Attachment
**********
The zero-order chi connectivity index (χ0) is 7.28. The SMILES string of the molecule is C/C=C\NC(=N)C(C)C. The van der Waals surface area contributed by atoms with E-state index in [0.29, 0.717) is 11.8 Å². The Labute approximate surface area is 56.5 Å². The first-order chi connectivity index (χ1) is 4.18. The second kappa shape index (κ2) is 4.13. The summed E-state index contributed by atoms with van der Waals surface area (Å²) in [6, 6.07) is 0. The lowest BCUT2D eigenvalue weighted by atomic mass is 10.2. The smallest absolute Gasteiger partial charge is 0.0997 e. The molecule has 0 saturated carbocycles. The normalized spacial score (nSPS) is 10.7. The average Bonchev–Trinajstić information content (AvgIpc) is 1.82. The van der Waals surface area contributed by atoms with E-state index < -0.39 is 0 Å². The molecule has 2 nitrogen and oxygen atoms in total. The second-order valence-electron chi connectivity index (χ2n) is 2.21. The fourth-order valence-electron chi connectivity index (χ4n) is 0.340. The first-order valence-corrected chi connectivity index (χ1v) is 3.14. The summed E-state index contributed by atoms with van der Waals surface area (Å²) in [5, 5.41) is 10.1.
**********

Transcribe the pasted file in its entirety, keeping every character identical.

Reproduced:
The zero-order chi connectivity index (χ0) is 7.28. The SMILES string of the molecule is C/C=C\NC(=N)C(C)C. The van der Waals surface area contributed by atoms with E-state index in [0.29, 0.717) is 11.8 Å². The Labute approximate surface area is 56.5 Å². The first-order chi connectivity index (χ1) is 4.18. The second kappa shape index (κ2) is 4.13. The summed E-state index contributed by atoms with van der Waals surface area (Å²) in [6, 6.07) is 0. The lowest BCUT2D eigenvalue weighted by atomic mass is 10.2. The smallest absolute Gasteiger partial charge is 0.0997 e. The molecule has 0 saturated carbocycles. The normalized spacial score (nSPS) is 10.7. The average Bonchev–Trinajstić information content (AvgIpc) is 1.82. The van der Waals surface area contributed by atoms with E-state index < -0.39 is 0 Å². The molecule has 2 nitrogen and oxygen atoms in total. The second-order valence-electron chi connectivity index (χ2n) is 2.21. The fourth-order valence-electron chi connectivity index (χ4n) is 0.340. The first-order valence-corrected chi connectivity index (χ1v) is 3.14. The summed E-state index contributed by atoms with van der Waals surface area (Å²) in [5, 5.41) is 10.1.